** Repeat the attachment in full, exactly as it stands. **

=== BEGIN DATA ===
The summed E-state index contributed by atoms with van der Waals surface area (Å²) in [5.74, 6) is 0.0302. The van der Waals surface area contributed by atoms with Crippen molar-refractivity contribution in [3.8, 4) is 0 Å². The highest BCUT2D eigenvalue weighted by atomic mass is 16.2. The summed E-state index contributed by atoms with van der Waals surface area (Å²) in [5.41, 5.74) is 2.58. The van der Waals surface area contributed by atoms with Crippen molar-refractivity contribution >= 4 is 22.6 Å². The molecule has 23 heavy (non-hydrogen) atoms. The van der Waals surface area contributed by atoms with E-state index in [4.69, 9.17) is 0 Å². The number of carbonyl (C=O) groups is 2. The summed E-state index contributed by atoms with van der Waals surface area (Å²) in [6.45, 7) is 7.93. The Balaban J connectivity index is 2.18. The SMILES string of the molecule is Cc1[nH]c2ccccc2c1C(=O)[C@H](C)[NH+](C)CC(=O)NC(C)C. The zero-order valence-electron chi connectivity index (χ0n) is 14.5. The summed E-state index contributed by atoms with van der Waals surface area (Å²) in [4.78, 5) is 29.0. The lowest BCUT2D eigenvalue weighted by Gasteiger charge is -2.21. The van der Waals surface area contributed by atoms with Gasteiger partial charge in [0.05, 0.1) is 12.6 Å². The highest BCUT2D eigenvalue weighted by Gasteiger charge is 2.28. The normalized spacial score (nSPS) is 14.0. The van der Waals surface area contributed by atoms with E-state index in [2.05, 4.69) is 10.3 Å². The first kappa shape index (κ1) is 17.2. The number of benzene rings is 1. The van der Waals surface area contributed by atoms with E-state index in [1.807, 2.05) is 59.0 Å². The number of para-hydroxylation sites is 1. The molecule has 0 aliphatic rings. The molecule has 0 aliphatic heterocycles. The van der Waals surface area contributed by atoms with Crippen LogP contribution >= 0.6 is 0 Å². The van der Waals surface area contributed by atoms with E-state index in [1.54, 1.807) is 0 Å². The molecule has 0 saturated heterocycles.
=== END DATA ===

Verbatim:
The summed E-state index contributed by atoms with van der Waals surface area (Å²) in [5.74, 6) is 0.0302. The van der Waals surface area contributed by atoms with Crippen molar-refractivity contribution in [3.8, 4) is 0 Å². The highest BCUT2D eigenvalue weighted by atomic mass is 16.2. The summed E-state index contributed by atoms with van der Waals surface area (Å²) in [5.41, 5.74) is 2.58. The van der Waals surface area contributed by atoms with Crippen molar-refractivity contribution >= 4 is 22.6 Å². The molecule has 23 heavy (non-hydrogen) atoms. The van der Waals surface area contributed by atoms with E-state index in [4.69, 9.17) is 0 Å². The number of carbonyl (C=O) groups is 2. The summed E-state index contributed by atoms with van der Waals surface area (Å²) in [6.45, 7) is 7.93. The Balaban J connectivity index is 2.18. The SMILES string of the molecule is Cc1[nH]c2ccccc2c1C(=O)[C@H](C)[NH+](C)CC(=O)NC(C)C. The zero-order valence-electron chi connectivity index (χ0n) is 14.5. The summed E-state index contributed by atoms with van der Waals surface area (Å²) in [4.78, 5) is 29.0. The lowest BCUT2D eigenvalue weighted by Gasteiger charge is -2.21. The van der Waals surface area contributed by atoms with Gasteiger partial charge in [0.05, 0.1) is 12.6 Å². The highest BCUT2D eigenvalue weighted by Gasteiger charge is 2.28. The normalized spacial score (nSPS) is 14.0. The van der Waals surface area contributed by atoms with E-state index in [2.05, 4.69) is 10.3 Å². The first kappa shape index (κ1) is 17.2. The number of benzene rings is 1. The van der Waals surface area contributed by atoms with E-state index in [1.807, 2.05) is 59.0 Å². The number of para-hydroxylation sites is 1. The molecule has 0 aliphatic rings. The molecule has 0 aliphatic heterocycles. The van der Waals surface area contributed by atoms with Crippen LogP contribution >= 0.6 is 0 Å². The van der Waals surface area contributed by atoms with E-state index in [1.54, 1.807) is 0 Å². The molecule has 0 saturated heterocycles.